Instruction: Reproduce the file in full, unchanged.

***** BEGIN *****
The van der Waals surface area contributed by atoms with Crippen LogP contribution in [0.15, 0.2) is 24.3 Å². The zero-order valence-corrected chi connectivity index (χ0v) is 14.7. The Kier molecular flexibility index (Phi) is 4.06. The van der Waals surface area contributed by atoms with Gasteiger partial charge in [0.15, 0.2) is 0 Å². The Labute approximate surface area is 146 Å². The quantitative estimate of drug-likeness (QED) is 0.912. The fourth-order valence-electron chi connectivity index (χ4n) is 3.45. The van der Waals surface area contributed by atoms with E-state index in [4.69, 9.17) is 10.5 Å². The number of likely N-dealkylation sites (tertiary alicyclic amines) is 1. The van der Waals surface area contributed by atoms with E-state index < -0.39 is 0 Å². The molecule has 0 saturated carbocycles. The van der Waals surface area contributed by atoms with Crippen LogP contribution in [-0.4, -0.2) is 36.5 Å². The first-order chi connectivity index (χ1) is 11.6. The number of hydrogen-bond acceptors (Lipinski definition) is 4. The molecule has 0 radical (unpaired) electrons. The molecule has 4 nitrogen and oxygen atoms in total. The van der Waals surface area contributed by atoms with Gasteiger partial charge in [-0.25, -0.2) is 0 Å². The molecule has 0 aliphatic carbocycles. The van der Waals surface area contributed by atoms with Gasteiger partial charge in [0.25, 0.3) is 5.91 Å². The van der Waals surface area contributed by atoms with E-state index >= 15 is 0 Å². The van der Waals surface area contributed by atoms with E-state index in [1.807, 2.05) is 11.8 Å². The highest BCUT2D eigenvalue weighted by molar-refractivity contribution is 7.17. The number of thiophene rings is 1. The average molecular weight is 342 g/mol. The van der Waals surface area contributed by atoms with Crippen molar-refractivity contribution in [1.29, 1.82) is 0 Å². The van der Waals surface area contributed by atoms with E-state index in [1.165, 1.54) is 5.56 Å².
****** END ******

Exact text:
The van der Waals surface area contributed by atoms with Crippen LogP contribution in [0.15, 0.2) is 24.3 Å². The zero-order valence-corrected chi connectivity index (χ0v) is 14.7. The Kier molecular flexibility index (Phi) is 4.06. The van der Waals surface area contributed by atoms with Gasteiger partial charge in [0.15, 0.2) is 0 Å². The Labute approximate surface area is 146 Å². The quantitative estimate of drug-likeness (QED) is 0.912. The fourth-order valence-electron chi connectivity index (χ4n) is 3.45. The van der Waals surface area contributed by atoms with E-state index in [4.69, 9.17) is 10.5 Å². The number of likely N-dealkylation sites (tertiary alicyclic amines) is 1. The van der Waals surface area contributed by atoms with E-state index < -0.39 is 0 Å². The molecule has 0 saturated carbocycles. The van der Waals surface area contributed by atoms with Crippen LogP contribution in [-0.4, -0.2) is 36.5 Å². The first-order chi connectivity index (χ1) is 11.6. The number of hydrogen-bond acceptors (Lipinski definition) is 4. The molecule has 0 radical (unpaired) electrons. The molecule has 4 nitrogen and oxygen atoms in total. The van der Waals surface area contributed by atoms with Gasteiger partial charge in [-0.25, -0.2) is 0 Å². The molecule has 0 aliphatic carbocycles. The van der Waals surface area contributed by atoms with Gasteiger partial charge in [0.25, 0.3) is 5.91 Å². The van der Waals surface area contributed by atoms with E-state index >= 15 is 0 Å². The van der Waals surface area contributed by atoms with E-state index in [1.807, 2.05) is 11.8 Å². The highest BCUT2D eigenvalue weighted by molar-refractivity contribution is 7.17. The number of thiophene rings is 1. The average molecular weight is 342 g/mol. The van der Waals surface area contributed by atoms with Crippen molar-refractivity contribution in [1.29, 1.82) is 0 Å². The van der Waals surface area contributed by atoms with E-state index in [1.165, 1.54) is 5.56 Å².